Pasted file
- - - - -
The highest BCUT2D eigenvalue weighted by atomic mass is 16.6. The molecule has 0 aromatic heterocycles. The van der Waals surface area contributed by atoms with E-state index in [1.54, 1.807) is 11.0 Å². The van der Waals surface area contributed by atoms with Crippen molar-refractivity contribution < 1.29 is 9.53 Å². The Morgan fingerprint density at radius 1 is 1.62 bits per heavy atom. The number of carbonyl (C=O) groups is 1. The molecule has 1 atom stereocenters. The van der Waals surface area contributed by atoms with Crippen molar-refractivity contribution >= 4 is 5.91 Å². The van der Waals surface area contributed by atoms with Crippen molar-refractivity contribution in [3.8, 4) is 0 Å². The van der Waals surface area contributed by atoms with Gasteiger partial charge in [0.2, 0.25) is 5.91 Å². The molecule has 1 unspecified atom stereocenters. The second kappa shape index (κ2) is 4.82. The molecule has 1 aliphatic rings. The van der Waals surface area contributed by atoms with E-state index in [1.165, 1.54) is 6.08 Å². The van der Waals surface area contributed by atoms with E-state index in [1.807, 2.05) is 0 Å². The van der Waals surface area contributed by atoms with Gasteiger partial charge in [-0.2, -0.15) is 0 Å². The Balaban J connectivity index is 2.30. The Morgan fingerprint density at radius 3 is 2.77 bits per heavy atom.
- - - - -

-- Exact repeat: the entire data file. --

The highest BCUT2D eigenvalue weighted by atomic mass is 16.6. The molecule has 0 aromatic heterocycles. The van der Waals surface area contributed by atoms with E-state index in [1.54, 1.807) is 11.0 Å². The van der Waals surface area contributed by atoms with Crippen molar-refractivity contribution < 1.29 is 9.53 Å². The Morgan fingerprint density at radius 1 is 1.62 bits per heavy atom. The number of carbonyl (C=O) groups is 1. The molecule has 1 atom stereocenters. The van der Waals surface area contributed by atoms with Crippen molar-refractivity contribution >= 4 is 5.91 Å². The van der Waals surface area contributed by atoms with Crippen molar-refractivity contribution in [3.8, 4) is 0 Å². The van der Waals surface area contributed by atoms with Gasteiger partial charge in [0.2, 0.25) is 5.91 Å². The molecule has 1 unspecified atom stereocenters. The second kappa shape index (κ2) is 4.82. The molecule has 1 aliphatic rings. The van der Waals surface area contributed by atoms with E-state index in [1.165, 1.54) is 6.08 Å². The van der Waals surface area contributed by atoms with E-state index in [1.807, 2.05) is 0 Å². The van der Waals surface area contributed by atoms with Gasteiger partial charge in [-0.2, -0.15) is 0 Å². The Balaban J connectivity index is 2.30. The Morgan fingerprint density at radius 3 is 2.77 bits per heavy atom.